At the new legal realist website Balls And Strikes, Jay Willis has a good review of the pretext for Stephen Breyer’s Unconvincing Rationalization and Profit-Taking Tour:
At 101 pages, including an author’s note, a preface, and the acknowledgements, The Authority of the Court and the Peril of Politics is the jurisprudential equivalent of a book report written by a middle schooler whose primary concern was hitting the page count. Physically, it is tiny: At eight inches from corner to diagonal corner, The Authority of the Court and the Peril of Politics is roughly the size of the largest iPhone available for purchase. Holding this Tuesdays With Judge Morrie-ass pamphlet in your hands makes you feel like a giant reading a human-sized book authored by an 83-year-old man who has evidently absorbed no new information about the politics of judicial appointments since the Nixon administration. At a list price of $19.95, it is, on a page-for-page basis, the most expensive piece of literature this side of The Very Hungry Caterpillar. If this book review goes on too long, it will approach the length of the book itself.
This is probably better referred to as a “nest egg” than a “book.” (The most logically appropriate thing would be for Breyer’s heirs to blow it all on TWENTY-TWO! In related news, Breyer’s assertion that he’s not planning to die and so implicitly cannot be held responsible if he does reminds me of nothing so much as David Howard’s argument that the casino should draw a careful distinction between the fine people who just dropped out of society and all the schmucks who just came to see Wayne Newton.)
Of course, the thinness of the nest egg is what the core argument deserves:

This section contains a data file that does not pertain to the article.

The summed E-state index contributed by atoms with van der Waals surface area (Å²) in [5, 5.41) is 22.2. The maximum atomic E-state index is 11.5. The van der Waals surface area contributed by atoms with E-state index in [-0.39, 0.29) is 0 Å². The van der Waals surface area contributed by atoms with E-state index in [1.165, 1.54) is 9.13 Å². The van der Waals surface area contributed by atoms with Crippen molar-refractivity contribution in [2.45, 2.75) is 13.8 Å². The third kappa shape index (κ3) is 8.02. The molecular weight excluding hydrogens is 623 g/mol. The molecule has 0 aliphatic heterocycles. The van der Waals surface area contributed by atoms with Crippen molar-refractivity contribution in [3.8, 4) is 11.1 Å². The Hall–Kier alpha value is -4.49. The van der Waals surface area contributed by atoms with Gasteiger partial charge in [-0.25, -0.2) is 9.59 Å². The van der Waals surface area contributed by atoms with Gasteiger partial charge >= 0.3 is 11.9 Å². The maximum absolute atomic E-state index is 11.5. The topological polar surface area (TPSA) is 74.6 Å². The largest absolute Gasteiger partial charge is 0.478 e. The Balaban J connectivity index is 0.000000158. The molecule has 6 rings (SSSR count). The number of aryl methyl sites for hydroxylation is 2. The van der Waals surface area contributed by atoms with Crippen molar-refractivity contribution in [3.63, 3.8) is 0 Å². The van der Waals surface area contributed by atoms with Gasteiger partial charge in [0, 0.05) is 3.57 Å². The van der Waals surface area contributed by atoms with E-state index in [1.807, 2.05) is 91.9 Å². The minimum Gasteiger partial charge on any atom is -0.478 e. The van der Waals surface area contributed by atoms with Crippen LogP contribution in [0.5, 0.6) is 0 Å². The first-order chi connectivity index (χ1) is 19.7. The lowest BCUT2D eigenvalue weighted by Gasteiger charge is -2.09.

The section that prompted the most anguished temple-rubbing is Breyer’s proffered solution to the dangers posed by perceptions of a “political” Court: He closes by—I am not making this up—offering three steps people can take to help “maintain the public’s confidence in the Court and the law’s authority.” They are, in order, better civics education, more civic engagement and participation, and “practicing the skills of cooperation and compromise in order to learn them and to keep them.” If you are confused as to how a robust social studies curriculum, better library volunteer programs, and regularly-scheduled civilized debates in the town square would address the immediate, tangible threats posed by a 6-3 conservative supermajority that doesn’t believe in your right to vote, congratulations, you have diagnosed the problem better than the one man who needs to understand it most.
Whatever and whenever Breyer decides about retirement, maybe the most alarming revelation of The Authority of the Court and the Peril of Politics is the hint of how bad things could get in the meantime. On the eve of a term in which the conservatives may have the numbers to, among other things, get rid of Roe v. Wade for good, the nominal leader of the three-justice liberal wing has published a self-indulgent manifesto that preemptively excuses the Court’s most dangerous handiwork as the product of a system he insists isn’t broken.
What’s remarkable is that Breyer thinks that a Court that is a powerful superlegislature representing the faction that has lost the popular vote in 7 of the last 8 presidential elections having a high level of legitimacy is something liberals should not only want but actively work to maintain. At no point does he seem to consider that perhaps it the Court itself that is responsible for its status.
In a democracy, normative legitimacy must be earned, not granted as a feudal title. Liberals are about to widely perceive the Court as currently constituted as democratically illegitimate because it is. And nobody should care that this makes Stephen Breyer feel like his life was a lie, especially as Clinton’s nominees to the Court have played a major role in how we got to this place.